“Understand that the person that comes to you with a problem is capable of making good choices.”
Courtesy of le vy
I have this problem…
Often enough, a friend or family member will come to you with a problem. He or she might express a concern or simply vent about something lacking in his or her life. You might notice something that person is doing wrong and hear some change talk. He or she might say things like, “I feel like I need to,” or, “I think I might want to,” for example. So, how can you support change?
Listen more than you talk.
Unless someone asks for specific advice, do not assume people want your advice. Listen. And do more listening than talking. The person coming to you with a problem understands more about the problem than you do.
Be sensitive and open.
Do not talk about what you think the problem is. Let the person you are talking to unpack all the complications and nuances surrounding the problem.
Invite exploration for change.
Do not jump to conclusions or possible solutions. Just because you think you have a solution does not mean you have THE solution. There is a difference. Why might that person want to change?
Invite exploration against change.
Talk about reasons a person may not want to change. Suppose a friend comes to you and says, “I think I might be drinking a little too much on the weekends.” That’s change talk. You instinct might be to want to save that person from themselves. Instead, explore reasons for not changing. What does that person like about drinking?
Do not give feedback without asking. You might assume that someone that comes to you with a problem wants your feedback or advice, but that is not always the case. Ask permission to give feedback, and be okay with someone not wanting your feedback.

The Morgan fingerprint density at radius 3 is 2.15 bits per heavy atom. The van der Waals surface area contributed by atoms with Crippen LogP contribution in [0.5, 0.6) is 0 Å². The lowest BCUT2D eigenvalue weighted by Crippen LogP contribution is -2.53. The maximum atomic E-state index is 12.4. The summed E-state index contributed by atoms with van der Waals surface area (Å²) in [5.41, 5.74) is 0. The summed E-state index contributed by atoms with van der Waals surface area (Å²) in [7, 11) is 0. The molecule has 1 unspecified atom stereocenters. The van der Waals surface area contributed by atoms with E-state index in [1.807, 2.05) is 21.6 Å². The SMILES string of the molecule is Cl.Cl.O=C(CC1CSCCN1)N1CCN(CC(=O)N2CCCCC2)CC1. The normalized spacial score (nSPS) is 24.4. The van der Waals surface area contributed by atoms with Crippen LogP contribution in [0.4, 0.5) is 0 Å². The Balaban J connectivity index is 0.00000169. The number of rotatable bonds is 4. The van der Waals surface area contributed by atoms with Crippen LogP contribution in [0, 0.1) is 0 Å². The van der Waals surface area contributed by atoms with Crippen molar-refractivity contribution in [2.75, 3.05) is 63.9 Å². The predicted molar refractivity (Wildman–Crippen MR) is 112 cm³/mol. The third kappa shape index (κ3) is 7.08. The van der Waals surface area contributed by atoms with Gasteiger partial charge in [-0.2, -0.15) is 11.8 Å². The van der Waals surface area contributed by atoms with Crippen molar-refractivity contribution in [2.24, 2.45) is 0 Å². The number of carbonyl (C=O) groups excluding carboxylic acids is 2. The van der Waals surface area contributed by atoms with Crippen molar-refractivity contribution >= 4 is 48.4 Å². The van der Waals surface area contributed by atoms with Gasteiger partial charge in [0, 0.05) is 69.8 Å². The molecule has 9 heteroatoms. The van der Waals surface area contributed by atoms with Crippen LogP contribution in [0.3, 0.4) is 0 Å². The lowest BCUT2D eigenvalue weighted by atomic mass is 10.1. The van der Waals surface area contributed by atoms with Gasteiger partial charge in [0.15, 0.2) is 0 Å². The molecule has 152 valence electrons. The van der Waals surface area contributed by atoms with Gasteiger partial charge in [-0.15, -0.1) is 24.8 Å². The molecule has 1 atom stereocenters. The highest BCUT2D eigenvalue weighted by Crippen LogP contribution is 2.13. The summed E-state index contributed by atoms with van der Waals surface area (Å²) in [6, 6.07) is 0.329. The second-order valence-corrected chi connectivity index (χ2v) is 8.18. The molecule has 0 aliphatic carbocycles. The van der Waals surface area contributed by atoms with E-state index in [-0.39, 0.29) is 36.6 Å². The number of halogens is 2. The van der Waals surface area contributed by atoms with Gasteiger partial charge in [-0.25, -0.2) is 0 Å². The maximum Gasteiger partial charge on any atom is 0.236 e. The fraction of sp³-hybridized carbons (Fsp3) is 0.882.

Not wanting change is normal.
Sometimes, people can notice a need for a change, but are not ready or willing to make a change in the immediate future. Accept and assure them that resistance or ambivalence to change is normal. “You notice you might be drinking a little too much on the weekends, but aren’t ready to taper that down right now.”
The past and the present.
Invite this person to explore previous times he or she successfully made a change in his or her life, and how those same successes might apply. “You made a change and quit smoking five years ago. Awesome! How might those same skills you used to quit smoking help you taper your drinking on the weekends?”
You do not need to try to convince anyone to understand your thoughts or ideas in relation to their problem. Their problem is THEIR problem, not yours.
Summarize what you think the problem is, and ask, “Do I have that right?” Be willing to be wrong. You might completely misunderstand the situation, and asking will give the person an opportunity to clarify any misunderstandings.
Value their opinion more than your own.
Do not simply give more value to your own point of view. There is a good chance that a person’s opinion about their problem is more valuable to them than yours.
Remind yourself of their capabilities.
Understand that the person that comes to you with a problem is capable of making good choices.
Printable Reference: https://www.centerforebp.case.edu/client-files/pdf/miremindercard.pdf